I admit it, I feel vulnerable putting this out there. But if you can't share what you learn . . .
For the presentation, I had a lot of PowerPoint 'slides' to go through to tell a story in a pretty tight timeframe. What I decided is that the way to keep me on task was to pre-time the slides so they would automatically go forward as I read the script. I also thought this would be helpful because I wasn't exactly sure of the room set-up, and that I might want to walk around a bit and not have to keep going back and forth to the computer - setting a timer would do it for me. Well, you likely know where this is going. I practiced the presentation in an empty office, but, man, it is so different when you get in front of an actual group of people. In the moment of presentation, I added or subtracted things in to what I had planned to say and ran late - or early - even I though I thought I had left the right amount of time. Some of my slides either went forward without me, or sat there in an awkward pause. I was too chicken to go back and forth and so, ya, I sounded rushed and short-changed some stories and was a little draggy in other areas. Oops. And so, the lesson learned here is (ta-da):
Rule 1 Do not use timed slides.
And this brings me to that script I wrote out. Looking up at a group of people and then down to a bunch of sentences is confusing, and I lost my place a couple of times. I usually don't write out everything like I did for this presentation, but I wanted to make sure I got all the facts right. What ended up happening is that I felt like I was reading something and not engaging my audience. Or, worse, I was not sure what I was talking about. I don't think I have to memorize a script or anything but I will go back to having just cue cards - I do know my stuff! - and on these, I will:
Rule 2 Write word prompts for presentation notes.
The third thing is an oversight, and I have had a number of people gently tell me the struggled to hear my voice at this event. So strange, for I think I have a deep voice that carries. I guess it is the urge to 'go small' when I have the spotlight. Is this self-protective, I wonder, for if they can't hear me, they can't criticize? I need to get over that if because people came to see me and it is near disrespectful of their time to not speak up so they can hear. Therefore:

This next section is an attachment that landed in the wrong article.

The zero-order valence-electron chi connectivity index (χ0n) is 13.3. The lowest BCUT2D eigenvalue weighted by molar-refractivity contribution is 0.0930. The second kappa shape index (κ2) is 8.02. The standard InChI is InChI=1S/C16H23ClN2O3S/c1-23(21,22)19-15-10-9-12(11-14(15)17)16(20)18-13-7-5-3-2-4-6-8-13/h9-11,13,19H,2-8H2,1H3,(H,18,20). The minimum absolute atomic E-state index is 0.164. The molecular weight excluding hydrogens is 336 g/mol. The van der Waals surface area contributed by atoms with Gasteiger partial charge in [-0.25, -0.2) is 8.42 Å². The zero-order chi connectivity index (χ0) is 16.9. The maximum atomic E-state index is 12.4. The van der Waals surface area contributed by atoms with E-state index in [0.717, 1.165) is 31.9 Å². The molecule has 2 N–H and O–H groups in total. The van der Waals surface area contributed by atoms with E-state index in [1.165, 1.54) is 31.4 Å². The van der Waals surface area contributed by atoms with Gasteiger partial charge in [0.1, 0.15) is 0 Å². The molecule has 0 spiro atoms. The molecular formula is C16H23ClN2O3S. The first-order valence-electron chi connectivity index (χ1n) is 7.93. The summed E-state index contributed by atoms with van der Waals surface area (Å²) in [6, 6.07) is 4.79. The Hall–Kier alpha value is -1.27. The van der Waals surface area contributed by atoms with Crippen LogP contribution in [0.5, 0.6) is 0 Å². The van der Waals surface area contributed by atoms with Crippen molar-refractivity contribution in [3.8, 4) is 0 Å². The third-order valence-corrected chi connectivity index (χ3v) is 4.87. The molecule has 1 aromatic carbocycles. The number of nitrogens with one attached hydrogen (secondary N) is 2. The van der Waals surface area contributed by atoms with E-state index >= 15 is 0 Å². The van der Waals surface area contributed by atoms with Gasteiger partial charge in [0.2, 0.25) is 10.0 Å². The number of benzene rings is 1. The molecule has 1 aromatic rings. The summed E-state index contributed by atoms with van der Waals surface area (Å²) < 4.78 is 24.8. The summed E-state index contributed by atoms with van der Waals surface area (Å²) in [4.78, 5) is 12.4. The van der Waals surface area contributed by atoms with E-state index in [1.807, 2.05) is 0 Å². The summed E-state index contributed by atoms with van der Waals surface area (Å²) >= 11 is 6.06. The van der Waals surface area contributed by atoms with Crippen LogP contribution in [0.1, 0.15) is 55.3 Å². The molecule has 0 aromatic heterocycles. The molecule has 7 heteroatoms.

Rule 3 Ask the audience if they can hear me, and use a microphone if it is available.
The final piece of advice, though, was my ah-ha moment, and it could very well make all the difference. As a museum and archives professional, I now think I tend to 'hide' behind the written word. I find writing comforting, for gives me time to edit and research and control the environment in which I pass along my message. But know what? It's passive. And that kind of communication truly is not enough anymore - I have to / need to / want to engage people directly, and hear what they have to say about what I put out there. I was actively seeking interaction when I volunteered to do this presentation. However, it takes a plan to get information across, a methodology, learning goals and adapted educational techniques. Now this may sound odd, especially as my grad studies was designed for collections managers AND educational specialists, but it was the first time I realized just how necessary it is for me to apply strategies when I, personally, share a story in this context. Ya, it's not just 'cool stuff' because I happen to like it. And so the last rule of presenting is for me:
Rule 4 Know why I want to pass this information along.
I need to be prepared to answer the 'so what?' when I present, and therefore I will be taking an instructional skills workshop in early June to help me gain an understanding around learning and teaching methodologies. I will get a toolbox of tips, and will be up and in front of an audience repeatedly - and be videoed! - to test my effectiveness. This type of experience terrifies me, but is the only way to improve, and I can't tell you how excited I am for this opportunity.